Earlier this term, I wrote about the importance in building academic expectations for learning and the importance of accountability and responsibility. In this second article, I explore some of the other factors which contribute to building a strong academic culture in a school and a high-quality education for our children.
Firstly, an academic culture is built through the preparation by teachers as they design learning for students. Not only is preparation dedicated to teaching curriculum and conducting assessment but also teaching students the processes of thinking. Teachers use many different strategies to support students in their thinking. For example: real world contexts and making connections between classroom learning and authentic applications provide purpose and motivation; open-ended questions can encourage students to develop neutral pathways to explore possibilities; teachers scaffold thinking in visual mind-maps so that students learn to predict, draw conclusions, analyse and evaluate. Teachers model how to approach processes and tasks.
Secondly, students need to be challenged. If learning is too easy, students become disengaged or bored and they lose motivation. If the level of difficulty of the course content and assessment is too difficult and not supported, then students can become equally disillusioned, frustrated and may stop trying. Therefore, teachers try to find the right level of challenge- somewhere in the middle. Students need to learn to struggle, problem-solve and persevere. They also need to learn to fail and recover. Of course, as parents, we also try to find the appropriate level and type of challenge as our children take on new experiences.
Thirdly, an academic culture values teacher professional development and teachers collaborating in planning, assessing and evaluating student learning. Some of the most powerful professional development is when teachers analyse student work samples to reflect on standards of achievement. Primary teachers meet in Year Group teams as they moderate assessment against the achievement standards in the Australian Curriculum. In Primary professional learning, teachers are working in pairs to support each other in developing their literacy and numeracy instruction. In Secondary, the Queensland Curriculum and Assessment Authority (QCAA) has provided teachers with professional development modules focused on assessment to support the new senior syllabus implementation. Teachers are attending QCAA workshops and conferences to ensure that they have a thorough understanding of the new senior courses. The growth of the St Andrew’s Institute of Learning (SAIL) over the past few years foregrounds that St Andrew’s is a learning community which is serious about investigation and implementation of best practice.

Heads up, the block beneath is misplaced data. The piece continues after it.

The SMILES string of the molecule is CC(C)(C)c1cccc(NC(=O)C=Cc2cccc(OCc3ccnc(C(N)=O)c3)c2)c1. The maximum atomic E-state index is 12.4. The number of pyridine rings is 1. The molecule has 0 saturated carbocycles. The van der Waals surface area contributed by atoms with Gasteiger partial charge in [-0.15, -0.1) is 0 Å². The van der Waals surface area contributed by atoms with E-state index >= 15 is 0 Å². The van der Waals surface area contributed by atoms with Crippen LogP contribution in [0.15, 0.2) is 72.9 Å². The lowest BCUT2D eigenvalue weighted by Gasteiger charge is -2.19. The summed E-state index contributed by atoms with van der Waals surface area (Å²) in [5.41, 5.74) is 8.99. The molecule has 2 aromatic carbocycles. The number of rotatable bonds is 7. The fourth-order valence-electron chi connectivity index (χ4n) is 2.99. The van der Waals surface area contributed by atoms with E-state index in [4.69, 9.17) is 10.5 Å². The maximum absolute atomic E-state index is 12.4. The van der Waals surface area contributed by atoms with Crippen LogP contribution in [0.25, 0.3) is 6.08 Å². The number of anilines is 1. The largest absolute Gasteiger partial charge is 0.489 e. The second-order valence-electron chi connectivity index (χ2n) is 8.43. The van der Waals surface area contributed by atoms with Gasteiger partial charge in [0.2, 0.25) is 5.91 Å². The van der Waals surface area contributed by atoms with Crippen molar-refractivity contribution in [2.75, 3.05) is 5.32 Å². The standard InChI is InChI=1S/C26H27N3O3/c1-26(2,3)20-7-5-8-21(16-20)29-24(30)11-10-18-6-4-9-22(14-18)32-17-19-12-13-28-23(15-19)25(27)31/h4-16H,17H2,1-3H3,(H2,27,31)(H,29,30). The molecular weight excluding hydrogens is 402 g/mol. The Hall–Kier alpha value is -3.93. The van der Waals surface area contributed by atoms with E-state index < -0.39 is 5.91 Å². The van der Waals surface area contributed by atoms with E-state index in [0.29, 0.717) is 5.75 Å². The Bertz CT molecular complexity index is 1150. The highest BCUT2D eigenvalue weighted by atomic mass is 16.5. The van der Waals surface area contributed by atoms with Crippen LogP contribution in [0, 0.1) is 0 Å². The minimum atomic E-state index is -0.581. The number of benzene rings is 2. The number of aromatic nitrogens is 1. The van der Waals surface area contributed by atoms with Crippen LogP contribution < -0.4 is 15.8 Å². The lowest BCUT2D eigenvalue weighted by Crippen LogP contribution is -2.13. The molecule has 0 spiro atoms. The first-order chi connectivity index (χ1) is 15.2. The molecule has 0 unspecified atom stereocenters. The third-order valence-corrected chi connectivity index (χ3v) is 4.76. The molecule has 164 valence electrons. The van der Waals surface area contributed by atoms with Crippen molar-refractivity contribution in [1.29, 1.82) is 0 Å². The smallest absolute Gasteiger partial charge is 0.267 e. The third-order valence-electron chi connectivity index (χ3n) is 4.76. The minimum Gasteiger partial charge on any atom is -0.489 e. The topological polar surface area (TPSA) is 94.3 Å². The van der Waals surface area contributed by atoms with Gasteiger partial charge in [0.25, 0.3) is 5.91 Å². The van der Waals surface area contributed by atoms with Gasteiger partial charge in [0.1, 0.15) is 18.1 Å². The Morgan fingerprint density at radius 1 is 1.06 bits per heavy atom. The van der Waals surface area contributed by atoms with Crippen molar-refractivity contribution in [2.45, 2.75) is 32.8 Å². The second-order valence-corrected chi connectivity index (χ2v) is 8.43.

Lastly, we achieve a focus on growth and development by tracking student learning and growth. Of course, student data can take a variety of forms. Marks or grades achieved are recorded in St Andrew’s Live or Canvas; NAPLAN and Allwell assessment data is sent to parents. All this data is a rich source of information for teachers and our Director of Student Learning, Sue Bambling analyses our data, talks with teachers about student progress and works with them to cater for the diverse needs of students.
Having an ‘Academic Focus’ can be interpreted in a variety of ways and schools today wrestle with what this means in a cultural context where continual change, search for freedom and fun, and relative values are the norm. ‘Academic focus’ at St Andrew’s is achieved through strong goals, drive, purposefully designed learning experiences, rigorous curriculum and assessment programs, reflection on and evaluation of professional practice and consistent tracking of student progress.
Mrs Adele Guy
HEAD OF TEACHING & LEARNING